I feel like I can't teach optimal play in a demo, or during the event itself, even if I thought it was a good idea. So I should let that slide... But if I let that slide, and accept that many games will play out with a points focus should I advocate that people start bidding for the French? In a game between two newer players the French will actually win most of the time I think because they start with many more points on the board and are better able to handle a bloated deck. Is it even fair to come out and basically say anyone who loses as the British is terrible at the game?

My feeling for right now is to just give a rules centered demo, point out that each side has advantages, and mention that last year's event was won by a British military strategy with a bid of 6. Let people do what they want from that point. Ideally the event will end up with higher bids for the British among the experienced players and we'll eventually evolve into a fair game. It's just so weird that the game is weighted in favour of the French if people don't know what they're doing and in favour of the British if they do.

1 comment:

Sthenno said...

I have never been to WBC so I don't know much about the etiquette there. It might be a good idea to use precedent to decide whether to teach people how to play or how to win. Personally, I would be inclined to teach only how to play and leave the "how to win" to James Coburn.

Ultimately people who are new to a complex and skill-intensive game are not going to win. But if they are going to win it is usually going to be by catching people off-guard. A friend who was very successful in inter-university Kendo tournaments talked about how he was more scared in the first round than in the last one. Sure the last round opponent is very good and might be able to beat you, but the first round opponent is just going to swing at you like a berserker and it would be foolish to predict what will happen.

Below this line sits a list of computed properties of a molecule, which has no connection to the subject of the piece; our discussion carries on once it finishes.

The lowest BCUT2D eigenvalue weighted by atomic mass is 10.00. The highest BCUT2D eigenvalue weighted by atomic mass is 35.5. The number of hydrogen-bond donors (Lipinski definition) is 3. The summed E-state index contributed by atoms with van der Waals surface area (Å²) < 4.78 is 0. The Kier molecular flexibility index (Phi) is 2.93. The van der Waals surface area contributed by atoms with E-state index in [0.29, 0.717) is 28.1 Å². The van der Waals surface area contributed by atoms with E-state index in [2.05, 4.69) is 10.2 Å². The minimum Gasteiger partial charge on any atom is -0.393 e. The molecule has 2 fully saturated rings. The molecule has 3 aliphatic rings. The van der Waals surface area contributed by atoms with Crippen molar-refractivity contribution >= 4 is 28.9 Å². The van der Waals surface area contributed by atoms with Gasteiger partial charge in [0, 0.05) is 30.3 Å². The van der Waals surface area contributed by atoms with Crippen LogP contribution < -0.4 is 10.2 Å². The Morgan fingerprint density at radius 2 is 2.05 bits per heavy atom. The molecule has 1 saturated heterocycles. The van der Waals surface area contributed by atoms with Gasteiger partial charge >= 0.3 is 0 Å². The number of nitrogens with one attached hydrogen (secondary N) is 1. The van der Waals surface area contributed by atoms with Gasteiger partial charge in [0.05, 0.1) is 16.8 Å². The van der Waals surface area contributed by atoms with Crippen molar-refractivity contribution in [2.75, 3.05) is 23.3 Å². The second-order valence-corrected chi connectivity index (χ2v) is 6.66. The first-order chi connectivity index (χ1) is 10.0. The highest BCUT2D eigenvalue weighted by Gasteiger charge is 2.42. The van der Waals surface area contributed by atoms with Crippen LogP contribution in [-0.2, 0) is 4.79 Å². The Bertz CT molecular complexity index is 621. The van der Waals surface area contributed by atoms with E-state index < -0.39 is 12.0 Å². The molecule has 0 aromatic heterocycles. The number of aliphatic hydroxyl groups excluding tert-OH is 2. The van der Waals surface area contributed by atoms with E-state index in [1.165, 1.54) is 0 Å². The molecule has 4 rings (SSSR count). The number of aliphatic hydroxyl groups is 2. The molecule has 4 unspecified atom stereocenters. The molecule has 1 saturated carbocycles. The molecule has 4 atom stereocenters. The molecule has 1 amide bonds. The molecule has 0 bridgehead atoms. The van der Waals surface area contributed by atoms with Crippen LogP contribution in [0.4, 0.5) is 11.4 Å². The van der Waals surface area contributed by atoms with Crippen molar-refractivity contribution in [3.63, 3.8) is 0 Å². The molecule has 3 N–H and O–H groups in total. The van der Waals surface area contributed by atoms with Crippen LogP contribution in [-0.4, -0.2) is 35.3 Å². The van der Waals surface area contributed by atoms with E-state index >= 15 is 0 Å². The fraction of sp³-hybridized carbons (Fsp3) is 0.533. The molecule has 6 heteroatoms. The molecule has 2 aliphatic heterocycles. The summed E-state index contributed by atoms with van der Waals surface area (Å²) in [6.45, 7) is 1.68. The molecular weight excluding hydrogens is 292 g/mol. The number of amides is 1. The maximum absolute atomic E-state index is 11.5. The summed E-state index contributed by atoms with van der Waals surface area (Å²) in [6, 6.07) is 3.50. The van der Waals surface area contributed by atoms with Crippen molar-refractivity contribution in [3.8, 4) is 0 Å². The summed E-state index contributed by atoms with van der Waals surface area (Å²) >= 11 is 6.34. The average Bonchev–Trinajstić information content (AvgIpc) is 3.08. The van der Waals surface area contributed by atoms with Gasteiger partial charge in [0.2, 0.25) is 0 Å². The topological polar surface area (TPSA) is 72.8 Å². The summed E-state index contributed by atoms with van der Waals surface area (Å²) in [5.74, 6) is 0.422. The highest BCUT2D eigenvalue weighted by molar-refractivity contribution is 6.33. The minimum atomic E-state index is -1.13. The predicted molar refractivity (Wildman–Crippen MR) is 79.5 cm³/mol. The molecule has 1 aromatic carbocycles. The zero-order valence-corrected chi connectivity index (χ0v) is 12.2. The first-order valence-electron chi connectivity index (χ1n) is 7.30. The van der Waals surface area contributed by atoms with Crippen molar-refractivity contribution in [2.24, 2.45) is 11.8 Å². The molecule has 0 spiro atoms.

Those berserker swings are the only edge new players have. I recall a PTQ where Josh and I broke the format and I got beaten in rounds two and three by rogue decks that had no chance against the format.

Unless you are playing tic-tac-toe you can't actually be sure you know the game perfectly. I don't know a Few Acres of Snow, but it is easily imaginable that when you change the rules of a game from "try to win" to "try to not lose by more than 8" there is a different optimal strategy. While trying to win may make you lose by 10, trying to not lose by more than 8 might be possible (e.g. maybe you change your strategy from trying to score points to trying to make the game as low scoring as possible for both sides).

By telling people how to win I think you might reduce the amount of exploration that new players do, which is probably more valuable to them than doing well in the game. Presumably if they were there for a chance of winning, they would be playing games they already know how to play.